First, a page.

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Field Notes

Letter From Armenia: Deciphering the Border War

4 MINS READApr 5, 2016 | 17:26 GMT

By Eugene Chausovsky

Armenia and Azerbaijan have been locked in a frozen conflict over the disputed enclave of Nagorno-Karabakh since 1994. Recently, as violence flared up again along the line of contact, I found myself coincidentally in the Armenian capital in need of a taxi from the airport.

It has become a cliche that taxi drivers have their fingers on the pulse of the city. But there is a great deal of truth to the trope — a conversation with a driver can be an excellent primer, especially when trying to get up to speed on a breaking crisis.

With this in mind, I chose my taxi carefully. Passing by a number of younger drivers with poor Russian, I chose a middle-aged man who spoke the language perfectly. When I got into his cab, he was visibly tense. There was a war going on, he told me, and many people were dying. He had just returned from "Karabakh," a shorthand name for the disputed region that means "black garden."

My driver made it clear that the fighting was intense and that it was not safe to travel anywhere along the frontline. However, the capital of the self-proclaimed Nagorno-Karabakh Republic, Stepanakert, was eerily calm — at least for now. This republic, unrecognized by the United Nations, has close ties to Armenia and operates essentially as part of the Armenian state.

I asked his opinion on the course of the fighting. He didn't think the clashes would last very long and predicted that things would soon return to an uneasy peace. He told me confidently, however, that the Armenian army was strong and would be able to take back its lost positions. Its troops, he said, had more cohesion than the Azerbaijani military, which he described as weak and cowering behind its machine gun positions. He praised a young Armenian soldier who singlehandedly took out an Azerbaijani tank and 10 troops by blowing himself up with a hand grenade.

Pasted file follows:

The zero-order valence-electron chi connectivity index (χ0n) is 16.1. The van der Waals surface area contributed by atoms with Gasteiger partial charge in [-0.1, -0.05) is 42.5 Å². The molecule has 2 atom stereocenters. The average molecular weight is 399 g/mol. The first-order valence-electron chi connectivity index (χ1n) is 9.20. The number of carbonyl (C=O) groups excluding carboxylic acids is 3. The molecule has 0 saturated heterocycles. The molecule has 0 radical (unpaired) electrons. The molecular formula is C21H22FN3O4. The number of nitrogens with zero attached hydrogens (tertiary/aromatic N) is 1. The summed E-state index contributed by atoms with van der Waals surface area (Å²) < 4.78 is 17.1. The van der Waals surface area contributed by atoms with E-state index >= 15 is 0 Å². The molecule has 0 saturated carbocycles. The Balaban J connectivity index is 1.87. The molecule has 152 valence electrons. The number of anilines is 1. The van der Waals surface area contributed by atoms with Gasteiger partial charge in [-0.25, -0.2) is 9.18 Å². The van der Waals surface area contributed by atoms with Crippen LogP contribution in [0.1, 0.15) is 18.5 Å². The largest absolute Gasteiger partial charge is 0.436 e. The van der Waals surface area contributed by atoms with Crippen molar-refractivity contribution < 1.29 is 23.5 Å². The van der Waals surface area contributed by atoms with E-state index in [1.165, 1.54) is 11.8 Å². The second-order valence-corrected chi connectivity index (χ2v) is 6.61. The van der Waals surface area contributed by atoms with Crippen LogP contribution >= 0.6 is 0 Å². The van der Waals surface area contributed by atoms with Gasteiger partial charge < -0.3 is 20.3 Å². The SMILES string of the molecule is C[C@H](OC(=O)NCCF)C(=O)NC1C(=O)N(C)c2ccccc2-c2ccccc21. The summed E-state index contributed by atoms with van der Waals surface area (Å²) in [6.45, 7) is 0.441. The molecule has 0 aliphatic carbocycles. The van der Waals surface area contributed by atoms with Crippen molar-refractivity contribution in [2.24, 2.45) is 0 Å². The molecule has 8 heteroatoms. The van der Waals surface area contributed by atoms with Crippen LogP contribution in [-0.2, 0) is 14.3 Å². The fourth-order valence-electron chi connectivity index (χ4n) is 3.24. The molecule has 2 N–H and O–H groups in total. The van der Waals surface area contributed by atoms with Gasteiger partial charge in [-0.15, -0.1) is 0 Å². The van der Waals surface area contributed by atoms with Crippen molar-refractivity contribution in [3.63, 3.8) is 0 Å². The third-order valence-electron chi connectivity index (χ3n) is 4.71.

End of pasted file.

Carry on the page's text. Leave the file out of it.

As the proximate cause of the fighting he pinpointed the recent visit by Azerbaijani President Ilham Aliyev to the United States. Aliyev's government made the goodwill gesture of releasing some political prisoners before the trip, believing this would please the West. But Washington failed to recognize the action. The fighting started soon after — perhaps as a reminder of what Azerbaijan can do if it doesn't want to behave.

He also gave his read on the international dimensions of the outbreak in fighting. Turkish leaders traveled to the United States recently to attend the Nuclear Security Summit and had a frosty reception. Perhaps as a result, Turkish President Recep Tayyip Erdogan said Turkey would stand by Azerbaijan no matter what. My driver didn't think that the Russian forces posted in Armenia would intervene — they were there only to prevent Turkey from gaining undue influence.

As we continued to talk, my new friend reflected on the history of the simmering dispute. He praised former Azerbaijani President Heydar Aliyev for signing the 1994 cease-fire that ended the Nagorno-Karabakh War and lamented that Aliyev's son, the current president, was not as shrewd. He blamed the current situation on the younger Aliyev's bungling and on the fact that this generation of Azerbaijanis does not care as much about the conflict as their parents.

He welcomed the fact that the Armenian diaspora, by contrast, was strong in its resolve to support Yerevan and engage in the Nagorno-Karabakh dispute. Some had even traveled to the country to fight on the frontline. Armenia's population is around 3 million, but he estimated the number of Armenians abroad at 40 million. This is a gross exaggeration. The number is much closer to 8 million, even counting those who are of mixed ancestry, but the overblown estimate underlines how just much importance the isolated and impoverished nation places on its politically engaged diaspora.

My driver praised Russian President Vladimir Putin as a strong leader, one to be respected. Unlike the Ukrainian leaders, he said, Putin is interested only in strengthening his country, not in personal power or private gain. He blamed the selfishness of Kiev for the tumult in Ukraine and said Moscow bore no responsibility.

As I arrived at my destination, I paid my fare and made my way to my lodgings, mulling over his comments. Although everything he said had to be taken with a grain of salt, our brief conversation has given me the basic information I needed to start sifting through the competing narratives.

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